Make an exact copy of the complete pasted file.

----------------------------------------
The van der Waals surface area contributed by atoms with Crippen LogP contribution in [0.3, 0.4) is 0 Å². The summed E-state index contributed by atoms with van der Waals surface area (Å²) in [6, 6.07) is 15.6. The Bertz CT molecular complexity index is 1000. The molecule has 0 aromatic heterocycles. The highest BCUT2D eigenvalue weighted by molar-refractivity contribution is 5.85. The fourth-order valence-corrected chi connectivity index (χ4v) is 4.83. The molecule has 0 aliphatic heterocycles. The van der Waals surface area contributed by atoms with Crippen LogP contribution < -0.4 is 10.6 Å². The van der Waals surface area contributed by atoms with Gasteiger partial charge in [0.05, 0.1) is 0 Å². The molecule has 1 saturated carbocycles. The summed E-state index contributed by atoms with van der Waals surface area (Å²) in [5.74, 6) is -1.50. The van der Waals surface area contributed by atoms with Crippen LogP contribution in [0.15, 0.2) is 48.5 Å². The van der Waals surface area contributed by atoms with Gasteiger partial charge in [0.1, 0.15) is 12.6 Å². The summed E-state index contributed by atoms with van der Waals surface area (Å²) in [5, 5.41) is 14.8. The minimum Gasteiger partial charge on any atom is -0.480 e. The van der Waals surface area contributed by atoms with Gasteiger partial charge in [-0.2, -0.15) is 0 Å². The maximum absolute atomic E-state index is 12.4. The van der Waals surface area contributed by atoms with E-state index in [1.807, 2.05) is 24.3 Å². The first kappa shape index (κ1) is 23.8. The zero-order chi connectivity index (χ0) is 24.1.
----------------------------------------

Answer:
The van der Waals surface area contributed by atoms with Crippen LogP contribution in [0.3, 0.4) is 0 Å². The summed E-state index contributed by atoms with van der Waals surface area (Å²) in [6, 6.07) is 15.6. The Bertz CT molecular complexity index is 1000. The molecule has 0 aromatic heterocycles. The highest BCUT2D eigenvalue weighted by molar-refractivity contribution is 5.85. The fourth-order valence-corrected chi connectivity index (χ4v) is 4.83. The molecule has 0 aliphatic heterocycles. The van der Waals surface area contributed by atoms with Crippen LogP contribution < -0.4 is 10.6 Å². The van der Waals surface area contributed by atoms with Gasteiger partial charge in [0.05, 0.1) is 0 Å². The molecule has 1 saturated carbocycles. The summed E-state index contributed by atoms with van der Waals surface area (Å²) in [5.74, 6) is -1.50. The van der Waals surface area contributed by atoms with Crippen LogP contribution in [0.15, 0.2) is 48.5 Å². The van der Waals surface area contributed by atoms with Gasteiger partial charge in [0.1, 0.15) is 12.6 Å². The summed E-state index contributed by atoms with van der Waals surface area (Å²) in [5, 5.41) is 14.8. The minimum Gasteiger partial charge on any atom is -0.480 e. The van der Waals surface area contributed by atoms with Gasteiger partial charge in [-0.2, -0.15) is 0 Å². The maximum absolute atomic E-state index is 12.4. The van der Waals surface area contributed by atoms with E-state index in [1.807, 2.05) is 24.3 Å². The first kappa shape index (κ1) is 23.8. The zero-order chi connectivity index (χ0) is 24.1.